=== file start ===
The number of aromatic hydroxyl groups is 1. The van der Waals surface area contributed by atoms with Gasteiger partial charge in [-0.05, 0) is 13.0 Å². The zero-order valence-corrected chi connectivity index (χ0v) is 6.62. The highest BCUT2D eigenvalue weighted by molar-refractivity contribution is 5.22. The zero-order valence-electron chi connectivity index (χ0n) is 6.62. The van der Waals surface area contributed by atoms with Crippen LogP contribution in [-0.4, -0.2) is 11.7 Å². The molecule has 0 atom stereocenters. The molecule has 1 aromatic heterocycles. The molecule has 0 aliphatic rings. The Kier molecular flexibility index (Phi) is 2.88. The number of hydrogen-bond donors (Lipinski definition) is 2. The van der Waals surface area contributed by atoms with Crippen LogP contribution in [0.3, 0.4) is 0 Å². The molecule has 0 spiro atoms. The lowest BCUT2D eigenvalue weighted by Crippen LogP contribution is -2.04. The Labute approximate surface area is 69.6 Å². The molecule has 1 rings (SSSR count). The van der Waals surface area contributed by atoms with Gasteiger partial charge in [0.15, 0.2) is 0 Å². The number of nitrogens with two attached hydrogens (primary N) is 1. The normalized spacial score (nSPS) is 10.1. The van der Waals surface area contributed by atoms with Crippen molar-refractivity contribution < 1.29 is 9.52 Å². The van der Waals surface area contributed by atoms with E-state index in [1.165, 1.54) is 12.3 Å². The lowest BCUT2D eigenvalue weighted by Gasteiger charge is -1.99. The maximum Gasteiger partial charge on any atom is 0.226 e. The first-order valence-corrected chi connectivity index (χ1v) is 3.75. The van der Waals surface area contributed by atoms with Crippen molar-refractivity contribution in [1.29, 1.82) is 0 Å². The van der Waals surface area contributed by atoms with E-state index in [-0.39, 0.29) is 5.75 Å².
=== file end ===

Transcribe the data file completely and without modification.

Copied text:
The number of aromatic hydroxyl groups is 1. The van der Waals surface area contributed by atoms with Gasteiger partial charge in [-0.05, 0) is 13.0 Å². The zero-order valence-corrected chi connectivity index (χ0v) is 6.62. The highest BCUT2D eigenvalue weighted by molar-refractivity contribution is 5.22. The zero-order valence-electron chi connectivity index (χ0n) is 6.62. The van der Waals surface area contributed by atoms with Crippen LogP contribution in [-0.4, -0.2) is 11.7 Å². The molecule has 0 atom stereocenters. The molecule has 1 aromatic heterocycles. The molecule has 0 aliphatic rings. The Kier molecular flexibility index (Phi) is 2.88. The number of hydrogen-bond donors (Lipinski definition) is 2. The van der Waals surface area contributed by atoms with Crippen LogP contribution in [0.3, 0.4) is 0 Å². The molecule has 0 spiro atoms. The lowest BCUT2D eigenvalue weighted by Crippen LogP contribution is -2.04. The Labute approximate surface area is 69.6 Å². The molecule has 1 rings (SSSR count). The van der Waals surface area contributed by atoms with Gasteiger partial charge in [0.15, 0.2) is 0 Å². The number of nitrogens with two attached hydrogens (primary N) is 1. The normalized spacial score (nSPS) is 10.1. The van der Waals surface area contributed by atoms with Crippen molar-refractivity contribution < 1.29 is 9.52 Å². The van der Waals surface area contributed by atoms with E-state index in [1.165, 1.54) is 12.3 Å². The lowest BCUT2D eigenvalue weighted by Gasteiger charge is -1.99. The maximum Gasteiger partial charge on any atom is 0.226 e. The first-order valence-corrected chi connectivity index (χ1v) is 3.75. The van der Waals surface area contributed by atoms with Crippen molar-refractivity contribution in [1.29, 1.82) is 0 Å². The van der Waals surface area contributed by atoms with E-state index in [-0.39, 0.29) is 5.75 Å².